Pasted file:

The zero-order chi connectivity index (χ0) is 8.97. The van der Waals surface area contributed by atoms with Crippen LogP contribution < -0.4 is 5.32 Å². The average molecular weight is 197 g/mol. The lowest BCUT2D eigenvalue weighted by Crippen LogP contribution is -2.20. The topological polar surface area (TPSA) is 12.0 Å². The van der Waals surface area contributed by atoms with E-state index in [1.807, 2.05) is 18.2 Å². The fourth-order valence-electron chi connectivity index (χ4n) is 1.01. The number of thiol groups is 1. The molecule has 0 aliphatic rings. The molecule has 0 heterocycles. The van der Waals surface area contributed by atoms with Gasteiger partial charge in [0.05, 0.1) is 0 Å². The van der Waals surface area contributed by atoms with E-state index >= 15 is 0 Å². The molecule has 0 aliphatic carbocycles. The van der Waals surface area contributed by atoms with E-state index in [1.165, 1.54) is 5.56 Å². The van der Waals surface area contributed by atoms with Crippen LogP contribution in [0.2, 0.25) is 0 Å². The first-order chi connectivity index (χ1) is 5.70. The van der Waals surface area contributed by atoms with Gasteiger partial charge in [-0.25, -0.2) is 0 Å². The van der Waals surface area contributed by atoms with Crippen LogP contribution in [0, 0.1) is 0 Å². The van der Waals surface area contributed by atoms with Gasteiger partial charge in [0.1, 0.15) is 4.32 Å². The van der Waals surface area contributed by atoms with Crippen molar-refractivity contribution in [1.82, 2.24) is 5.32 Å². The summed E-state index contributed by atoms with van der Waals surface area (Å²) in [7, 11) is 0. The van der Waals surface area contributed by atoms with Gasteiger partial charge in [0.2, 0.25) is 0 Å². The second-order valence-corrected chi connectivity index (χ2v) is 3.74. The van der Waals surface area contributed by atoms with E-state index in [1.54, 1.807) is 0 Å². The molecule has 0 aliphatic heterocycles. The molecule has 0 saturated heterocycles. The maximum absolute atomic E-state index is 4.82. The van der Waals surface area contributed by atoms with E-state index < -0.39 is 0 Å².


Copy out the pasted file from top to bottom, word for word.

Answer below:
The zero-order chi connectivity index (χ0) is 8.97. The van der Waals surface area contributed by atoms with Crippen LogP contribution < -0.4 is 5.32 Å². The average molecular weight is 197 g/mol. The lowest BCUT2D eigenvalue weighted by Crippen LogP contribution is -2.20. The topological polar surface area (TPSA) is 12.0 Å². The van der Waals surface area contributed by atoms with E-state index in [1.807, 2.05) is 18.2 Å². The fourth-order valence-electron chi connectivity index (χ4n) is 1.01. The number of thiol groups is 1. The molecule has 0 aliphatic rings. The molecule has 0 heterocycles. The van der Waals surface area contributed by atoms with Gasteiger partial charge in [0.05, 0.1) is 0 Å². The van der Waals surface area contributed by atoms with E-state index >= 15 is 0 Å². The molecule has 0 aliphatic carbocycles. The van der Waals surface area contributed by atoms with E-state index in [1.165, 1.54) is 5.56 Å². The van der Waals surface area contributed by atoms with Crippen LogP contribution in [0.2, 0.25) is 0 Å². The first-order chi connectivity index (χ1) is 5.70. The van der Waals surface area contributed by atoms with Gasteiger partial charge in [-0.25, -0.2) is 0 Å². The van der Waals surface area contributed by atoms with Crippen LogP contribution in [0, 0.1) is 0 Å². The van der Waals surface area contributed by atoms with Gasteiger partial charge in [0.1, 0.15) is 4.32 Å². The van der Waals surface area contributed by atoms with Crippen molar-refractivity contribution in [1.82, 2.24) is 5.32 Å². The summed E-state index contributed by atoms with van der Waals surface area (Å²) in [7, 11) is 0. The van der Waals surface area contributed by atoms with Gasteiger partial charge in [0.2, 0.25) is 0 Å². The second-order valence-corrected chi connectivity index (χ2v) is 3.74. The van der Waals surface area contributed by atoms with E-state index in [1.54, 1.807) is 0 Å². The molecule has 0 aliphatic heterocycles. The molecule has 0 saturated heterocycles. The maximum absolute atomic E-state index is 4.82. The van der Waals surface area contributed by atoms with E-state index < -0.39 is 0 Å².